Delusion of Doership | Print |  E-mail

English version of a talk given by Kirpal Singh. Unabridged Source

So long as one feels that one is the doer, One cannot escape from the cycle of births. Contrarily, when one begins to see the Spirit and Power of God, he at once becomes an agent, a mere cog or an insignificant instrument in the Divine set up. Then he is a Neh-karma and all his seeming acts are acts of the invisible Power, and he is only a sakshi or a witness thereof. This is figuratively called becoming a conscious coworker of the Divine Plan. Once this delusion of doership is dispelled, there remains nothing to bind the individual. Guru Nanak says:

I do not wish anything on my own.
Whatever pleaseth Thee, comes to pass.

A continued and sustained search by earnest and sincere seekers after God is bound to bear, sooner or later, the much coveted fruit. All that you might be doing is just a preparation of the ground; and when the inner yearning grows truly, you will not fail to find a real teacher - nay He will find you out. Just as clouds precede rain, so are good and pious deeds. But unless you do not become a seer of God, there is no salvation, because all actions on the sense-level serve to feed the ego. Good as well as bad actions bind the doer, the one with chains of gold and the other with those of steel:

So long as one feels that one is the doer, 
One cannot escape from the cycle of births.

An intellectual giant will give you a very learned talk and may even offer to link up heaven and earth, but all this by tall and loud harangues only. What does he know of God but as a figment of his own imagination and a spark of his heated brain? A Muslim divine says: "The seekers of God lose sight of God. They drown God in the ocean of their talk."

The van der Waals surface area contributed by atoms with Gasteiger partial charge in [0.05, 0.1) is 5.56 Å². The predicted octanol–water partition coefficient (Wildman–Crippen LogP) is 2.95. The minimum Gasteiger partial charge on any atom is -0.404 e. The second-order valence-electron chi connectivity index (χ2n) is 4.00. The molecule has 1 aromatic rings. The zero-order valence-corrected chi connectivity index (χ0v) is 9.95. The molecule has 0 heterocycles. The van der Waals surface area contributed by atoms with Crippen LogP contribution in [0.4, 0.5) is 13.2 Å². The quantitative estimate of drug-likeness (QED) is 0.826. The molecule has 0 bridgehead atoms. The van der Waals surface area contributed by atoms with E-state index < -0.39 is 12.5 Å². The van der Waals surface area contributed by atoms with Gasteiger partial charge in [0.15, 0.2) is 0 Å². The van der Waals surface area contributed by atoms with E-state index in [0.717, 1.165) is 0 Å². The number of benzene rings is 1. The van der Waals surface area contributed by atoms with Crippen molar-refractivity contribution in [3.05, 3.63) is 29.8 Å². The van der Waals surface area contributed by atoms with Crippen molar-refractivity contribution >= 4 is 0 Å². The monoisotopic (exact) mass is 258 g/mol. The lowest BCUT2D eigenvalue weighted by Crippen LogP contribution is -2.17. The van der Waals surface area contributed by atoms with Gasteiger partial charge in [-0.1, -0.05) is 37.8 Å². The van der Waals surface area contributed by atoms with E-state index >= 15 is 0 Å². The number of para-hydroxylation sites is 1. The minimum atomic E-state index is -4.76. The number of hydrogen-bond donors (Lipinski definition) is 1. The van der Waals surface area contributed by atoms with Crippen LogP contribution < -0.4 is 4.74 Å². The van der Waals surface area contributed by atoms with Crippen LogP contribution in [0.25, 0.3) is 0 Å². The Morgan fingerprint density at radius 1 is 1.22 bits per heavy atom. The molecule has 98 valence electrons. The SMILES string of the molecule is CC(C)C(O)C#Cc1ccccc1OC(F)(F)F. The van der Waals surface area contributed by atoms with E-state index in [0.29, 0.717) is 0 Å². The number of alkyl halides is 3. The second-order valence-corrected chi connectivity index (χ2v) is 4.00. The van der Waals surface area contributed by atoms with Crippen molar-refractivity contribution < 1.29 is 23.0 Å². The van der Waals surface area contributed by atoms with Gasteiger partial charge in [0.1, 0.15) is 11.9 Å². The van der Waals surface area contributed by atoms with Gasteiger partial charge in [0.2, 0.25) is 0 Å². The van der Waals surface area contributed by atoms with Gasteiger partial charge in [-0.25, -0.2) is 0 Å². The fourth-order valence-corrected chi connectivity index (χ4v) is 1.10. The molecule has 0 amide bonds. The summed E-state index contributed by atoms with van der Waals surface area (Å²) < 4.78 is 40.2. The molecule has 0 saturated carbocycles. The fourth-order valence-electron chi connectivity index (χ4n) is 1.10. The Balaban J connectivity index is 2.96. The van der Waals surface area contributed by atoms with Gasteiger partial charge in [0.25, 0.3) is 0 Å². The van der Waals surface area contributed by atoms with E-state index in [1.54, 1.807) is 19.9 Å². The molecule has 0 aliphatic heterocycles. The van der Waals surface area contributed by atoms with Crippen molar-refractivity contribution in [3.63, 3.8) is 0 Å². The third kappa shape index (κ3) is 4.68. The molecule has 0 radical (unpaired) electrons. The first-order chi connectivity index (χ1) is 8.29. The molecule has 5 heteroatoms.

You may have heard of Sarbjeet, a learned Pandit in Kabir's times. He was called Sarbjeet because he had conquered all the learned people of his age in polemics. He was proficient in dialectics. His mother was a great devotee of Kabir and, consequently, was gifted with right understanding of the Holy Path. She wanted to bring her son to the right course. One day she told her son that he could not boast of being a Sarbjeet unless he vanquished Kabir in argument. It is said that in a fit of egotism he carried a cartload of his scriptures and went to Kabir for a discussion. Kabir greeted the young man and inquired of him the purpose of his visit. When he heard the story of the vainglorious braggart, Kabir, to satisfy Sarbjeet's vanity, told him that He could gladly accept defeat without entering into any discussion. The young man wanted affirmation in writing so as to show to his mother. Kabir asked him to write out whatever he liked and offered to sign on it. Sarbjeet hastily wrote a line affirming defeat and got it signed. Upon reaching home, his dismay knew no bounds when he placed before his mother the roll of honor wherein he had admitted his own failure at the hands of Kabir. He was greatly puzzled at his own folly and once again rushed back to Kabir. Kabir smiled naively at the man and asked him to be careful this time. Again, in his confusion he wrote as before, and upon returning home felt humiliated and lost. This gave a big blow to Sarbjeet's vanity, and he penitently went to Kabir to understand the mystery. Kabir took pity on the young man and explained to him Divine Truths in simple and easy terms. When an able surgeon undertakes a big operation, he does not allow the least infection to remain in the body. Kabir then said: